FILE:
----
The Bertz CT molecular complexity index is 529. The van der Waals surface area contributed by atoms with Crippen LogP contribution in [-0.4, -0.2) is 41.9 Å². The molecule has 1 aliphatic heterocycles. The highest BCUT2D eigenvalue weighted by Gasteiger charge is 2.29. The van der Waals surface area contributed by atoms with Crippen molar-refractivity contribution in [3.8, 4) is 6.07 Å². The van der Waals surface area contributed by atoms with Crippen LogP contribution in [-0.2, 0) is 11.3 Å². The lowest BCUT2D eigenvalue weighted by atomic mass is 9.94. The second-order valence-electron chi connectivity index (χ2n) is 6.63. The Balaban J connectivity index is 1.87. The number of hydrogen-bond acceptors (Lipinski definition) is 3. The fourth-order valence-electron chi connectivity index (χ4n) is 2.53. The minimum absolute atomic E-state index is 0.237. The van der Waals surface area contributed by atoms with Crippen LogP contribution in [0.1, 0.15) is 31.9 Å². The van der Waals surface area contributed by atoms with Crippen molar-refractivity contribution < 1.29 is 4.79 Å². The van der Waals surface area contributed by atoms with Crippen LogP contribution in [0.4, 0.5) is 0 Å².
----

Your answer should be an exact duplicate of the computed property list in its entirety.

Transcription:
The Bertz CT molecular complexity index is 529. The van der Waals surface area contributed by atoms with Crippen LogP contribution in [-0.4, -0.2) is 41.9 Å². The molecule has 1 aliphatic heterocycles. The highest BCUT2D eigenvalue weighted by Gasteiger charge is 2.29. The van der Waals surface area contributed by atoms with Crippen molar-refractivity contribution in [3.8, 4) is 6.07 Å². The van der Waals surface area contributed by atoms with Crippen LogP contribution in [-0.2, 0) is 11.3 Å². The lowest BCUT2D eigenvalue weighted by atomic mass is 9.94. The second-order valence-electron chi connectivity index (χ2n) is 6.63. The Balaban J connectivity index is 1.87. The number of hydrogen-bond acceptors (Lipinski definition) is 3. The fourth-order valence-electron chi connectivity index (χ4n) is 2.53. The minimum absolute atomic E-state index is 0.237. The van der Waals surface area contributed by atoms with Crippen LogP contribution in [0.1, 0.15) is 31.9 Å². The van der Waals surface area contributed by atoms with Crippen molar-refractivity contribution < 1.29 is 4.79 Å². The van der Waals surface area contributed by atoms with Crippen LogP contribution in [0.4, 0.5) is 0 Å².